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A worker at Kalbe Farma's factory holds up a handful of tablets
Reuters/Enny Nuraheni
One pill makes you more empathetic, and one pill makes you hate.

An Oxford neuroethicist on how drugs can make us more moral

Olivia Goldhill
By Olivia Goldhill

Science reporter

Let’s face it, the world is filled with jerks. You’re probably a bit of a jerk, some of the time. Maybe you don’t recycle when you’re not being watched, or you’re trying to pretend the global refugee crisis isn’t happening, or you saw an old classmate on the street the other day but you were exhausted from a 10-hour workday and the easiest thing was to look the other way and act like you didn’t see them. So if we’re all so prone to being jerks, and if the world is slowly falling apart as a result, then shouldn’t we be open to a drug that makes us at least a tiny bit more moral?

That’s the debate in a growing field of philosophy that questions whether, seeing as we already have smart drugs, we shouldn’t have moral drugs, too.

It may sound unnerving, but Brian Earp, research associate at the Oxford Centre for Neuroethics, points out there are cases where a pharmaceutical that can drive moral improvement makes perfect sense.

“Imagine a psychopath who doesn’t have the ability to deal with other people’s pain and, because of that, is more likely than others to commit violent crime,” he says. If we could treat psychopaths to make them feel more empathy, then surely that would be worthwhile. The same is true for those who experience blinding rage, and do terrible things in the heat of their anger.

But what about more widespread, nuanced moral alterations? Two philosophers, Julian Savulescu and Ingmar Persson, have argued that moral enhancement isn’t just beneficial, but essential, in today’s world. Earp lays out their case: “Our moral psychology, our instincts about how we should behave, were adapted in an environment we no longer live in,” he says. We now have the technological potential to wreak massive harm through, for example, a passive refusal to counter climate change. ”Their [Savulescu and Persson’s] view is we have to find a way to enhance the moral character of humanity if we’re going to live up to the challenge of not incurring disastrous consequences,” he adds.

Do we really want to play with morals?

Morality is an intensely personal, human characteristic, and the idea of throwing in an artificial modifier into the mix could seem jarring. But though Earp says it’s important to carefully consider the implications and application of moral enhancement, he believes increasing morality is “a good goal almost by definition.” If morality is a good thing, then “pursuing moral improvement is something we should all value.”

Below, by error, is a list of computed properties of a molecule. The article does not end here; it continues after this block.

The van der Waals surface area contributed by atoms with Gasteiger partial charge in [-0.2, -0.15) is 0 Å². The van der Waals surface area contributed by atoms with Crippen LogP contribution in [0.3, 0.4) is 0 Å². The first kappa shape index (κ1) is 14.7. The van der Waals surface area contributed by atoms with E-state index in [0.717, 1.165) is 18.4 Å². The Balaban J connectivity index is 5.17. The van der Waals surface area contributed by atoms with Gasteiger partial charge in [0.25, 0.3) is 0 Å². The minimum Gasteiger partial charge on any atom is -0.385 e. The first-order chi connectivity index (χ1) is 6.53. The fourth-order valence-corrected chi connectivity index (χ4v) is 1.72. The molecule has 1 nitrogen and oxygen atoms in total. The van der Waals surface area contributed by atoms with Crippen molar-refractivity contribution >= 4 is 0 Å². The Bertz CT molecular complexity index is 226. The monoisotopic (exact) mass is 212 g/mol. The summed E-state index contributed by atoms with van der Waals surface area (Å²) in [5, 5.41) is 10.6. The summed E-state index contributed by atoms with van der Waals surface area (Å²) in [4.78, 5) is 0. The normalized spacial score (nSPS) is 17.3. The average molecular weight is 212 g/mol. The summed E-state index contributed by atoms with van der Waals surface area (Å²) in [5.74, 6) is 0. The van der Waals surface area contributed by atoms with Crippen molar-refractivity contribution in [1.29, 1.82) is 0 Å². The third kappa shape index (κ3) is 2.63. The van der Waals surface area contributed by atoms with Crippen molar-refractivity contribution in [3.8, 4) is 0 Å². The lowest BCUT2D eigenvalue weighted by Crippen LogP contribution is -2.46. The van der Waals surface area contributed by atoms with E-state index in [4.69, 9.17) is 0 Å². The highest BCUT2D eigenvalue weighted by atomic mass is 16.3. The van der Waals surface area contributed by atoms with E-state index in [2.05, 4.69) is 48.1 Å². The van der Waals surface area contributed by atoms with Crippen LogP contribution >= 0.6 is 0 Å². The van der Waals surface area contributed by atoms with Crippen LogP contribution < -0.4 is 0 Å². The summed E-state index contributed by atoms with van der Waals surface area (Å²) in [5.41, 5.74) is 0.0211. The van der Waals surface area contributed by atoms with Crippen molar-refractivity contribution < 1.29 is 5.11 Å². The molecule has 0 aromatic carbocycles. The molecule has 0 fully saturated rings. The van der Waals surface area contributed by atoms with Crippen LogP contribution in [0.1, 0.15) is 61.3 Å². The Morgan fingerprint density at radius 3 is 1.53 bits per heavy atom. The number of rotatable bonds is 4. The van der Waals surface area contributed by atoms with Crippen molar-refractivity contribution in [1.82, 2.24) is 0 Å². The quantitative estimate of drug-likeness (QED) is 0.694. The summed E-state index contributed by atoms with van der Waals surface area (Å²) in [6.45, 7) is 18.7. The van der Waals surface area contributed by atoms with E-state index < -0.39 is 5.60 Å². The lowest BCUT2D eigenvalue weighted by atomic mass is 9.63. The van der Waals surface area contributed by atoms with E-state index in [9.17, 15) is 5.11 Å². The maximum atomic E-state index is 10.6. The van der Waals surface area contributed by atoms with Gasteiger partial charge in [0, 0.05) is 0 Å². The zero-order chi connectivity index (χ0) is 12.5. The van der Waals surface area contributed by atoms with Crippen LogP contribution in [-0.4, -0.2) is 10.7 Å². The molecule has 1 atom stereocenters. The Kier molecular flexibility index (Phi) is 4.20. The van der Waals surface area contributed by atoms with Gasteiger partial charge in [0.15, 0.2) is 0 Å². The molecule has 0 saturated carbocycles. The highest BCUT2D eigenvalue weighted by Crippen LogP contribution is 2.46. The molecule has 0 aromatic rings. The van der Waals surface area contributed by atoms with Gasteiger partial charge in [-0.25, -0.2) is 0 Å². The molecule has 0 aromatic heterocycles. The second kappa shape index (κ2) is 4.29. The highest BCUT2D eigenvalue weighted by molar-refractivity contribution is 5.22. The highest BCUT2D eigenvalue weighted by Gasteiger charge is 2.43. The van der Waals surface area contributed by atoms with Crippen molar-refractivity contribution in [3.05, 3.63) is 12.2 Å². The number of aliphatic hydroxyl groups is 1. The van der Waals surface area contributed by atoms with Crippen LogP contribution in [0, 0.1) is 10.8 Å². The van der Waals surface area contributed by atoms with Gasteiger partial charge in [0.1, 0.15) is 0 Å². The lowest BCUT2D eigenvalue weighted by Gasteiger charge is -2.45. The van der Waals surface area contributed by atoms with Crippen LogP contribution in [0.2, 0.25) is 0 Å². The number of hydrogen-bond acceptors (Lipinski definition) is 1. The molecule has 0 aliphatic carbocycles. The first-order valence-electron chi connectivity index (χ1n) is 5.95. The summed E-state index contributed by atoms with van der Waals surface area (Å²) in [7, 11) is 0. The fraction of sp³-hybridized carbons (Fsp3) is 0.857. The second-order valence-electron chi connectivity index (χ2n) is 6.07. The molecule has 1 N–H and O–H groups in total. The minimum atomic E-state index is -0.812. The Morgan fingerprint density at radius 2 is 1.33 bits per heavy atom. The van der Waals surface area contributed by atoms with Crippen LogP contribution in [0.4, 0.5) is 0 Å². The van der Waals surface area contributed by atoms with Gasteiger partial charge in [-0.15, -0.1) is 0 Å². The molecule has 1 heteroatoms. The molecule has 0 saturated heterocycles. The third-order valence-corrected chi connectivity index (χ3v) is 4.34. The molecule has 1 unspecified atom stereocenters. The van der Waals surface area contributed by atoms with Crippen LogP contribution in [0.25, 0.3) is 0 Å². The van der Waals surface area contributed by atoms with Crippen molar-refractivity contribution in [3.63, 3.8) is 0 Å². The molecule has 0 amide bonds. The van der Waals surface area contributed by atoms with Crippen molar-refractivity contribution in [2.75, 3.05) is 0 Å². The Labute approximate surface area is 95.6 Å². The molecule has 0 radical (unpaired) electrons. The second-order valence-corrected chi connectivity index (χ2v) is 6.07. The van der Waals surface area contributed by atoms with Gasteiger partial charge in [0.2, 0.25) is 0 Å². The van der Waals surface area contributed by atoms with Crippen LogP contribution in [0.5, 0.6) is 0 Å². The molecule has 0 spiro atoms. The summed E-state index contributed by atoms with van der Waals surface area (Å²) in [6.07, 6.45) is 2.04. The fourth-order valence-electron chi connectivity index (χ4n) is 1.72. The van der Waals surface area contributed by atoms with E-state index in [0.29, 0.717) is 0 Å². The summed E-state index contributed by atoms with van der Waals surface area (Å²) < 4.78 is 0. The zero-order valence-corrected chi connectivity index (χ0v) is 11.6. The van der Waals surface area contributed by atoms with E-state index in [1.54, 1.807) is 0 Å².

Earp dismisses the critique that perfectly following moral laws would be a threat to our free will. He points out that Aristotle advocated practicing good behavior until it became a natural virtue. “I see it as an expression of my free will, my desire and efforts to become a moral person,” he says. “It only makes sense that I would try to automate some of those habits and tendencies so that I’m not constantly facing a moral crisis every time I walk down the street.”

The practicalities of moral enhancement

Of course, it’s not like we can flip a switch and implement moral enhancement tomorrow. Though researchers are beginning to study the effects of drugs on morally relevant temperaments, there’s no definitive evidence yet of any drug, implant, or gene-alteration that would clearly and predictably make people more moral.

Then there’s question of what, exactly, it means to be moral. For example, though empathy is a good thing, too much empathy can make people act immorally. As Earp points out in his co-authored chapter of a forthcoming book on moral neuroethics, empathy can lead us to make biased moral choices, such as donating money to a young girl with cancer rather than a more anonymous cause that could have a far larger benefit.

But though the fine details of morality may be controversial, Earp believes it is possible to create some broad artificial improvements. Such enhancements will become reality in a matter of years, rather than decades, he says, and there’s even reason to believe some moral drugs are already in use.

“For hundreds or even thousands of years, traditional societies have used psychotropic substances to catalyze moral learning to help children transform into morally mature adults,” he says. Indigenous Amazon tribes, for example, use Ayahuasca to enhance moral learning. There’s long been a taboo on researching hallucinogenic drugs, but Earp says scientists are slowly starting to research the potential positive effects. So there’s now research on how psilocybin, the key ingredient in magic mushrooms, could lead to longterm moral enhancement.

Then there’s one moral drug you’ve almost definitely tried yourself—it likely makes you more honest but less cautious, and possibly less moral overall. “Is it possible to take substances that affect our moral behavior right now? Absolutely. Alcohol is an example of a drug that affects moral behavior,” Earp says.

Moral neuroenhancement isn’t some far off futuristic possibility, he believes, but simply a matter of further studying the existing drugs that affect our morality. “We have the drugs already available,” he says. “It’s just a matter of in what ways are they used and when.”

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